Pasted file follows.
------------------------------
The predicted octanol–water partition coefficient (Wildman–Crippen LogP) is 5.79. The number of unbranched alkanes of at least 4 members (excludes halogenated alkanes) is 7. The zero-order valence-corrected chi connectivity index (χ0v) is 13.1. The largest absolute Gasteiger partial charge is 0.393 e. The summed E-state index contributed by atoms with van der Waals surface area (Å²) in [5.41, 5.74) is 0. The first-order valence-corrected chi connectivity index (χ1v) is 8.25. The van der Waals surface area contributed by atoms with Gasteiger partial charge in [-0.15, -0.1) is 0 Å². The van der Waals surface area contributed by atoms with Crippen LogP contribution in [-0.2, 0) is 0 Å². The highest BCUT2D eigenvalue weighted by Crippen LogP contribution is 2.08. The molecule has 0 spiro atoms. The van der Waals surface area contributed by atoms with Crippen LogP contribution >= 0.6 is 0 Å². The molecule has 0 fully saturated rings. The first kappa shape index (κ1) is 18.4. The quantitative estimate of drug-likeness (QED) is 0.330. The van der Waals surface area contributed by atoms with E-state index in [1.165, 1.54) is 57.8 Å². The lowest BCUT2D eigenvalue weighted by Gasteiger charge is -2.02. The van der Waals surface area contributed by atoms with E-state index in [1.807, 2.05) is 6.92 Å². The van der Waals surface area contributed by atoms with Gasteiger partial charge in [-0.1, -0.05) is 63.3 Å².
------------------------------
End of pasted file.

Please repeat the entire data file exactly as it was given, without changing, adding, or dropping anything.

The predicted octanol–water partition coefficient (Wildman–Crippen LogP) is 5.79. The number of unbranched alkanes of at least 4 members (excludes halogenated alkanes) is 7. The zero-order valence-corrected chi connectivity index (χ0v) is 13.1. The largest absolute Gasteiger partial charge is 0.393 e. The summed E-state index contributed by atoms with van der Waals surface area (Å²) in [5.41, 5.74) is 0. The first-order valence-corrected chi connectivity index (χ1v) is 8.25. The van der Waals surface area contributed by atoms with Gasteiger partial charge in [-0.15, -0.1) is 0 Å². The van der Waals surface area contributed by atoms with Crippen LogP contribution in [-0.2, 0) is 0 Å². The highest BCUT2D eigenvalue weighted by Crippen LogP contribution is 2.08. The molecule has 0 spiro atoms. The van der Waals surface area contributed by atoms with Crippen LogP contribution >= 0.6 is 0 Å². The molecule has 0 fully saturated rings. The first kappa shape index (κ1) is 18.4. The quantitative estimate of drug-likeness (QED) is 0.330. The van der Waals surface area contributed by atoms with E-state index in [1.165, 1.54) is 57.8 Å². The lowest BCUT2D eigenvalue weighted by Gasteiger charge is -2.02. The van der Waals surface area contributed by atoms with E-state index in [1.807, 2.05) is 6.92 Å². The van der Waals surface area contributed by atoms with Gasteiger partial charge in [-0.1, -0.05) is 63.3 Å².